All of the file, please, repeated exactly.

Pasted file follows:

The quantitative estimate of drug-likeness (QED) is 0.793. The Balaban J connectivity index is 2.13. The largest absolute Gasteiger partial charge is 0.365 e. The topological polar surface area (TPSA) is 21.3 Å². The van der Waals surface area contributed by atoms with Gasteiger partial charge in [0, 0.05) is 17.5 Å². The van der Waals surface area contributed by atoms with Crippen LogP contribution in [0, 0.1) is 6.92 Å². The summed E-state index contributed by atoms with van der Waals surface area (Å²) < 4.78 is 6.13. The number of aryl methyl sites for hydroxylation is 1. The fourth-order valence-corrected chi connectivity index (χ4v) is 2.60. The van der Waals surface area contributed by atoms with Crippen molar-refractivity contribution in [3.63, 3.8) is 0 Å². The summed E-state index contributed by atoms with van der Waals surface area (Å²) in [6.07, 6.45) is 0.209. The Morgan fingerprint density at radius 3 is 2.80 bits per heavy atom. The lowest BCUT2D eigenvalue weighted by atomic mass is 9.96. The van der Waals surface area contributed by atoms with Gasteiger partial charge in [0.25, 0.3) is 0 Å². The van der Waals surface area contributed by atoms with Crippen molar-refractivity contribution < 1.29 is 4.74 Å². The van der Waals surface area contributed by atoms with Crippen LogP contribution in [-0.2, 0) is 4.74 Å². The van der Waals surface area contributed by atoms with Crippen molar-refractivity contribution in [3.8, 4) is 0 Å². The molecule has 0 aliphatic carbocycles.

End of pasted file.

The quantitative estimate of drug-likeness (QED) is 0.793. The Balaban J connectivity index is 2.13. The largest absolute Gasteiger partial charge is 0.365 e. The topological polar surface area (TPSA) is 21.3 Å². The van der Waals surface area contributed by atoms with Gasteiger partial charge in [0, 0.05) is 17.5 Å². The van der Waals surface area contributed by atoms with Crippen LogP contribution in [0, 0.1) is 6.92 Å². The summed E-state index contributed by atoms with van der Waals surface area (Å²) < 4.78 is 6.13. The number of aryl methyl sites for hydroxylation is 1. The fourth-order valence-corrected chi connectivity index (χ4v) is 2.60. The van der Waals surface area contributed by atoms with Crippen molar-refractivity contribution in [3.63, 3.8) is 0 Å². The summed E-state index contributed by atoms with van der Waals surface area (Å²) in [6.07, 6.45) is 0.209. The Morgan fingerprint density at radius 3 is 2.80 bits per heavy atom. The lowest BCUT2D eigenvalue weighted by atomic mass is 9.96. The van der Waals surface area contributed by atoms with Gasteiger partial charge in [0.25, 0.3) is 0 Å². The van der Waals surface area contributed by atoms with Crippen molar-refractivity contribution < 1.29 is 4.74 Å². The van der Waals surface area contributed by atoms with Crippen LogP contribution in [-0.2, 0) is 4.74 Å². The van der Waals surface area contributed by atoms with Crippen molar-refractivity contribution in [3.8, 4) is 0 Å². The molecule has 0 aliphatic carbocycles.